The Rev. Roland Howard Sr., 76, led Howard voting board

October 14, 2002|By Johnathon E. Briggs | Johnathon E. Briggs,SUN STAFF

The Rev. Roland L. Howard Sr., president of the Howard County Board of Election Supervisors and founder of Banneker Christian Community Church in Columbia, died yesterday at Veterans Affairs Medical Center in Baltimore a month after suffering a heart attack during a tense daylong count of absentee ballots. He was 76.

A lifelong resident of Elkridge, where he grew up in a four-room log cabin overlooking Deep Run stream, Mr. Howard was remembered yesterday as a tireless community activist and voting rights champion.

Mr. Howard traced his lineage to slaves held by George Howard, son of John Eager Howard, for whom the county is named. He often told of how his great-grandfather, William Henry Howard, lived in the family cabin after being freed in 1856 by George Howard. That cabin, on property Mr. Howard's family still owns, is said to have been a stop for Harriet Tubman while she helped blacks escape slavery on the Underground Railroad.

Mr. Howard, a retired Fort Meade civilian supply officer, lamented that young people and newer residents of Howard County tend to be unaware of its history.

"Blacks are losing their history in Howard County," he told The Sun in 1995. "I want future generations to see that blacks have made some type of contribution to this area."

The county named the long, winding, private dirt road that stretches from Mayfield Avenue to 2 acres of his family's land Homeplace Lane in 1995, in honor of the log cabin that was home to three generations of Howards.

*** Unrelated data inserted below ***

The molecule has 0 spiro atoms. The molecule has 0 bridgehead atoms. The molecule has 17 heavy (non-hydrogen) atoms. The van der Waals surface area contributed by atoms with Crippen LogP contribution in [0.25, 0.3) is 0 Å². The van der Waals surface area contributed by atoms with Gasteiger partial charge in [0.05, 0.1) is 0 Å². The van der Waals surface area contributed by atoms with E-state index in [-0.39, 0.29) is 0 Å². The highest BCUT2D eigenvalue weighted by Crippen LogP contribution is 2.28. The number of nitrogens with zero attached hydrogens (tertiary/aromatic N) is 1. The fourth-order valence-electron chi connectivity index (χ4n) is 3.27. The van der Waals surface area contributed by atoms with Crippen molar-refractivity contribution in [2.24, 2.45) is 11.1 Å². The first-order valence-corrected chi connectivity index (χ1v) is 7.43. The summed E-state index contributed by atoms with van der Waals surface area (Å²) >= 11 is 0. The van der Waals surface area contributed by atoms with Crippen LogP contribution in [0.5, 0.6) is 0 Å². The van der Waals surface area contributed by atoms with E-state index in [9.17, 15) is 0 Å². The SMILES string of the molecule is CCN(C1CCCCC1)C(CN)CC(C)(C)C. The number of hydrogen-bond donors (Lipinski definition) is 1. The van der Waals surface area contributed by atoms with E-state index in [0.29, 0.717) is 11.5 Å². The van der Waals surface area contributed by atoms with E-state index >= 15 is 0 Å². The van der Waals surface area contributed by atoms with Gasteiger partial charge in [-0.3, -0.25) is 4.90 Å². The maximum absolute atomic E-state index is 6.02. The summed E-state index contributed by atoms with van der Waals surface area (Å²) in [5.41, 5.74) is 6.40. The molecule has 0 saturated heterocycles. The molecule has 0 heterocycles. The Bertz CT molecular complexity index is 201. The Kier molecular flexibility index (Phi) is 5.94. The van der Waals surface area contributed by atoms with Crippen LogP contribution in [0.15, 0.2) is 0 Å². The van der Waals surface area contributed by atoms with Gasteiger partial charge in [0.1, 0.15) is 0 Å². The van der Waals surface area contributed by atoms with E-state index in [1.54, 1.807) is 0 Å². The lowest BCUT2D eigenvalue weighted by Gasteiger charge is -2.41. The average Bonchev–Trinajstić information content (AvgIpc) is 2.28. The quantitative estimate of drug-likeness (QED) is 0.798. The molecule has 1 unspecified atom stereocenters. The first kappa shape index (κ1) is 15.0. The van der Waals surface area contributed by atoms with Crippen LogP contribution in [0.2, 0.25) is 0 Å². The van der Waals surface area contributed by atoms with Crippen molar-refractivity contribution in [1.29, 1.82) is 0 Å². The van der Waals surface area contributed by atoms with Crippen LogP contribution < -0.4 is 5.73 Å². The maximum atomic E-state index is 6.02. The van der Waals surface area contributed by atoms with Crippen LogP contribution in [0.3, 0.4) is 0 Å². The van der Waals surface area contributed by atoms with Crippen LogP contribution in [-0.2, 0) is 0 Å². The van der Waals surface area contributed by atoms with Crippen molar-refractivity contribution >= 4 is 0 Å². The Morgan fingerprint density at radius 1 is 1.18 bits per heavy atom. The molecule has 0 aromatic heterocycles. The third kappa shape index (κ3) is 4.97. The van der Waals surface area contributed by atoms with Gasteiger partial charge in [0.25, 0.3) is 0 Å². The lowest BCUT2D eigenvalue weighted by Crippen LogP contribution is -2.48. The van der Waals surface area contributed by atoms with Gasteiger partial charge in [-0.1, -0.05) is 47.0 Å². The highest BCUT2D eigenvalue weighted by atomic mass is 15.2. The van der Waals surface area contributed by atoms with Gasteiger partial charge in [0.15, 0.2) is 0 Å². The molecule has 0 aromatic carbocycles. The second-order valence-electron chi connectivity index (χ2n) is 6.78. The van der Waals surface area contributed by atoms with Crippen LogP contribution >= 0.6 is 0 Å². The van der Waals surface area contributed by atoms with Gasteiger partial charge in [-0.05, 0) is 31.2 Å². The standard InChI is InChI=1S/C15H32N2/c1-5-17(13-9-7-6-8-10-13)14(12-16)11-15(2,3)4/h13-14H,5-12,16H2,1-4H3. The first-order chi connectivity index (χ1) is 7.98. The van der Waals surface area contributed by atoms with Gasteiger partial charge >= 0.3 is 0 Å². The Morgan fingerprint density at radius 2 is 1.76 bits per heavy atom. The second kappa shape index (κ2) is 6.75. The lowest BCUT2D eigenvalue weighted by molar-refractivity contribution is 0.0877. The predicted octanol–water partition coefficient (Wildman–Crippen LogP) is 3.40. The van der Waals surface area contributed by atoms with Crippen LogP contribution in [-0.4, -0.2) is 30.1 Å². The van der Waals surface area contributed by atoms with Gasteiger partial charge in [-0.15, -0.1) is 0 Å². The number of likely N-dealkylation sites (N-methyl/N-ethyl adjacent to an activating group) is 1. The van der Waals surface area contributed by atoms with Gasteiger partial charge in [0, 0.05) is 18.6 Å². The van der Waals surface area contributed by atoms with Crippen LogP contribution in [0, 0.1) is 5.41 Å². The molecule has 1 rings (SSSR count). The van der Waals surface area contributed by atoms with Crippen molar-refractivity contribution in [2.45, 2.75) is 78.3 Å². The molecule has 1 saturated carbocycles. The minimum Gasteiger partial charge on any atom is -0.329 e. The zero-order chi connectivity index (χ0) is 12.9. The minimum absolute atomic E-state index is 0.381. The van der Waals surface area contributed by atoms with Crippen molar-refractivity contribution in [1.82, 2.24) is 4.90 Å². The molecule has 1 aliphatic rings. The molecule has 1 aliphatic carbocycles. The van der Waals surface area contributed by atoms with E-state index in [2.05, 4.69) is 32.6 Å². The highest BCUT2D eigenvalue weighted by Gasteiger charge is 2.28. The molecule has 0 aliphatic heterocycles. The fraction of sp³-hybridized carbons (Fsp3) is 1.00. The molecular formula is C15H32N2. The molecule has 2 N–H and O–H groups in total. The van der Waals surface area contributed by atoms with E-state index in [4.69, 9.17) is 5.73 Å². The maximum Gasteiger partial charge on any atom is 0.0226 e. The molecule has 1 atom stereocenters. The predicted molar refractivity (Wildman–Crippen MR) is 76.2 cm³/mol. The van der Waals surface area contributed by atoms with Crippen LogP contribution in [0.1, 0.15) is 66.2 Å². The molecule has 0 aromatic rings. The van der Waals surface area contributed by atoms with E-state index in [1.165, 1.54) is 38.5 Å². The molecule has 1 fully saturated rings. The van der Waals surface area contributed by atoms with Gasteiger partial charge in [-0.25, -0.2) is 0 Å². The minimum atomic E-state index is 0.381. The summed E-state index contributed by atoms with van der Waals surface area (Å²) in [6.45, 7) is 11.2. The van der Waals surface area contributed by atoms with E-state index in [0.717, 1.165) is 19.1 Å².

"He was imbued with the history of African-Americans in this county and he would readily let anyone he came in contact with know," said County Council Chairman C. Vernon Gray. "He was kind-hearted, considerate and had a strong sense of social justice."

Mr. Gray was reminded just how strong in April when Mr. Howard joined Elkridge residents in protesting a proposed business development on a former Superfund environmental cleanup site on the west side of Interstate 95 at Route 103. "He did a great job of advocating their case," Mr. Gray said. The residents won.

"He would go to the nth degree to try to do good," said the Rev. Lawrence E. Williams Jr., pastor of the Banneker church, which Mr. Howard founded in 1984.

In his youth, Mr. Howard attended segregated schools, graduating from the Meadowridge Colored School and the county's only black high school, in Cooksville, in the 1940s. He left Princess Anne College - now the University of Maryland Eastern Shore - in his third year to care for his widowed mother and got a job at Fort Meade setting up a supply system for the 2nd Army.

In 1957, Mr. Howard married Lilly King, a native of Montgomery County, and they raised seven children. When he was about 30, he became an African Methodist Episcopal minister and served a number of congregations in the Baltimore area for 30 years. He retired from Fort Meade in 1970 and from the ministry in the late 1980s.

His numerous civic activities included a 1999 appointment to the county election board by Gov. Parris N. Glendening. The board elected him its first black president in 2000.

Funeral plans were incomplete.

In addition to his wife of 45 years, Mr. Howard is survived by five sons, Kenneth Howard, James Howard, Claude Howard, Grafton Howard and Roland Howard Jr., and two daughters, Mary Howard-Scott and Marlene Howard, all of Elkridge; three sisters, Alice Turner and Edna Snell, both of Baltimore, and Rosetta Blackstone of Elkridge; and several grandchildren and great-grandchildren.

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